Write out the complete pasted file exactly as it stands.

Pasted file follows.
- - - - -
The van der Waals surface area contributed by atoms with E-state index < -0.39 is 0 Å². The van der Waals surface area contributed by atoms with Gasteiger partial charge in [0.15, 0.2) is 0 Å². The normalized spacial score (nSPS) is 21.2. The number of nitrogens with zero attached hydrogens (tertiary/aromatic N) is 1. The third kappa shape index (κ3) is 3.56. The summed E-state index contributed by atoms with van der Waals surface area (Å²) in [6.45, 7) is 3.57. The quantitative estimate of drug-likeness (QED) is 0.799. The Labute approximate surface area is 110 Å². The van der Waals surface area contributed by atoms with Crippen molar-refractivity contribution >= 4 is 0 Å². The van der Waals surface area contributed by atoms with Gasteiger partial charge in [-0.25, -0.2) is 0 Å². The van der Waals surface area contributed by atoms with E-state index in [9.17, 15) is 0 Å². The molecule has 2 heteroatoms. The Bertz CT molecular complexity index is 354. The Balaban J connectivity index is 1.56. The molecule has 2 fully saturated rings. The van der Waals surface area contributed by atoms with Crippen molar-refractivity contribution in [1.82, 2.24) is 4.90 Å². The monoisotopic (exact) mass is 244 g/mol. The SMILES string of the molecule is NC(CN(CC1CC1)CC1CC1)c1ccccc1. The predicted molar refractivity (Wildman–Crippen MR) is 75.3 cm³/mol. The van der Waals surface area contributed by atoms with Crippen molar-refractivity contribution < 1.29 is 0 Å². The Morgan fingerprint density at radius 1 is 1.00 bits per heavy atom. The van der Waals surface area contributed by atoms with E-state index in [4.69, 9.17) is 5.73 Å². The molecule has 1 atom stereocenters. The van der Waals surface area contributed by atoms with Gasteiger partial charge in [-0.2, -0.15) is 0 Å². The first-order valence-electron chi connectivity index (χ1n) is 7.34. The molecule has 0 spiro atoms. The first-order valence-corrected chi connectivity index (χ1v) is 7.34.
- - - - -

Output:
The van der Waals surface area contributed by atoms with E-state index < -0.39 is 0 Å². The van der Waals surface area contributed by atoms with Gasteiger partial charge in [0.15, 0.2) is 0 Å². The normalized spacial score (nSPS) is 21.2. The number of nitrogens with zero attached hydrogens (tertiary/aromatic N) is 1. The third kappa shape index (κ3) is 3.56. The summed E-state index contributed by atoms with van der Waals surface area (Å²) in [6.45, 7) is 3.57. The quantitative estimate of drug-likeness (QED) is 0.799. The Labute approximate surface area is 110 Å². The van der Waals surface area contributed by atoms with Crippen molar-refractivity contribution >= 4 is 0 Å². The van der Waals surface area contributed by atoms with Gasteiger partial charge in [-0.25, -0.2) is 0 Å². The van der Waals surface area contributed by atoms with E-state index in [9.17, 15) is 0 Å². The molecule has 2 heteroatoms. The Bertz CT molecular complexity index is 354. The Balaban J connectivity index is 1.56. The molecule has 2 fully saturated rings. The van der Waals surface area contributed by atoms with Crippen molar-refractivity contribution in [1.82, 2.24) is 4.90 Å². The monoisotopic (exact) mass is 244 g/mol. The SMILES string of the molecule is NC(CN(CC1CC1)CC1CC1)c1ccccc1. The predicted molar refractivity (Wildman–Crippen MR) is 75.3 cm³/mol. The van der Waals surface area contributed by atoms with Crippen molar-refractivity contribution < 1.29 is 0 Å². The Morgan fingerprint density at radius 1 is 1.00 bits per heavy atom. The van der Waals surface area contributed by atoms with E-state index in [4.69, 9.17) is 5.73 Å². The molecule has 1 atom stereocenters. The van der Waals surface area contributed by atoms with Gasteiger partial charge in [-0.2, -0.15) is 0 Å². The first-order valence-electron chi connectivity index (χ1n) is 7.34. The molecule has 0 spiro atoms. The first-order valence-corrected chi connectivity index (χ1v) is 7.34.